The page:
Building an income from infrastructure
Posted by Fiona Liu in Portfolio management category on 05 May 17
In our previous article
, we discussed the benefits and risks of investing into infrastructure. Whilst this asset class is relatively new, it can act as a diversifier to income derived from bonds or equity. In this article we look at what’s happening in this sector and how you can invest in this area.
In the final piece of this series, we will see a Fund Manager’s approaches to infrastructure investing and his thoughts on this sector.
Opportunities within this sector
Generally, there is always a need for upgrading existing infrastructure within the developed world and building new infrastructure to accommodate the growing demand for services required in developing economies. In a report by McKinsey & Co (Bridging Global Infrastructure Gaps), they have estimated that the world invests $2.5 trillion a year in infrastructure but in reality we would need to spend $3.3 trillion a year to support the expected rates of growth.
The Chancellor Phillip Hammond focussed his first ever autumn statement on the need to invest in infrastructure. He announced the creation of a £23 billion National Productivity Investment Fund with an aim to improve transport links, broadband coverage and construction of new homes. He has also committed to a £500bn spend on infrastructure. This should, in theory, create new jobs and help increase economic growth as well as improve productivity e.g. if transport links were more reliable and efficient, workers will get to work on time.
Although Donald Trump hasn’t published a detailed spending plan for infrastructure, he has recently announced a proposal of raising $1 trillion through public and private sources, for such investments.
How can I invest in infrastructure?
As an alternative asset class, it accounts for only a small percentage of Funds that sit within the Investment Association and are mainly run by boutique Fund houses. Most Funds don’t invest directly into physical assets but invest in companies that are exposed to it e.g. The Canlife Global Infrastructure Fund primarily focuses on utilities and industrials companies. Having said this, some investment trusts do finance, build and manage physical buildings. As these invest in the physical buildings, it is important to note that these carry a higher risk as projects can potentially default or be delayed.
There are Funds that invest globally – e.g. First State Global Listed Infrastructure covers the US, some countries in Europe and Asia as well as UK; whilst some focus on a particular region e.g. VT Infrastructure Income concentrates on renewable energy within the UK. In addition, some Funds like the Architas Diversified Real Assets will invest in a variety of Funds that has exposure to different sectors within infrastructure.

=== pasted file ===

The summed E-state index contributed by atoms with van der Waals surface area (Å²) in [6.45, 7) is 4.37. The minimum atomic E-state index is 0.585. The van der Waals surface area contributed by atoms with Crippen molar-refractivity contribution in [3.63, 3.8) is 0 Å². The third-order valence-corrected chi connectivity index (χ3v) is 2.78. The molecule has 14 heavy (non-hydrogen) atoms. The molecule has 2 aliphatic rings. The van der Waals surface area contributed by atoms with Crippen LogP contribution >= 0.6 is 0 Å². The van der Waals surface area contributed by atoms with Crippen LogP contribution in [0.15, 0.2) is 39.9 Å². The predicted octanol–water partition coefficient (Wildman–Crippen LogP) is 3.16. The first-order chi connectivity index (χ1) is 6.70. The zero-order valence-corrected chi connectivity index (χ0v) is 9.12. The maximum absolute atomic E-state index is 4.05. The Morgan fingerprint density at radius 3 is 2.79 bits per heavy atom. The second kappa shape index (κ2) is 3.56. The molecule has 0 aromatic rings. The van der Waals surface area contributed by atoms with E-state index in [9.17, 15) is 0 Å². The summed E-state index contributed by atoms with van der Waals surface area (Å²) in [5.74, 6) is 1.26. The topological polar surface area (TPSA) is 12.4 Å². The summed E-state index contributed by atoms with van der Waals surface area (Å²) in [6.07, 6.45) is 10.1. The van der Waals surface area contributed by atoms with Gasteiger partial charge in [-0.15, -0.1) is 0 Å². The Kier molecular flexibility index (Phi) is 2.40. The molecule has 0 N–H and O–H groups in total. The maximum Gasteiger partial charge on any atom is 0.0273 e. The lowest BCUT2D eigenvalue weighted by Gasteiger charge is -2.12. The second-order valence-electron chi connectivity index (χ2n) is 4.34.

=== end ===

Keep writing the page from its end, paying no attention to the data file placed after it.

As an asset class that is designed to produce returns with lower volatility, some multi asset Funds also invest in infrastructure Funds. Below, are some examples and the yield they produce:
|Multi Asset Fund
|Premier Multi Asset Monthly Income C Inc
||GCP Infrastructure Income
|Fidelity Multi Asset Income Y Inc
|Newton Multi Asset Diversified Return Inst W Inc
||GCP Infrastructure Investments
|L&G Multi Manager Balanced Trust I Inc
||Lazard (Ireland) Global Listed Infrastructure Equity
Source: Providers’ factsheet – Yield as at March 2017
Infrastructure has often been compared to bonds as it shares a similar feature – stable, predictable income over a long period of time. Both these asset classes aim to provide income whilst minimising volatility – a welcome strategy for investors. At times when we see low gilt yields, and the bond sector looks somewhat overheated, infrastructure investments can be considered as an alternative with reliable stable income.
Since the attention has turned to infrastructure, we have seen Fund providers launching new infrastructure Funds including Miton’s new Global Infrastructure Income Fund. Clearly, for some, it is seen to be an exciting opportunity for growth and income and it will be interesting to see how this sector will perform in the long term.
Important Information: We do not give investment advice so you will need to decide if an investment is suitable for you. If you are unsure whether to invest, you should contact a financial adviser.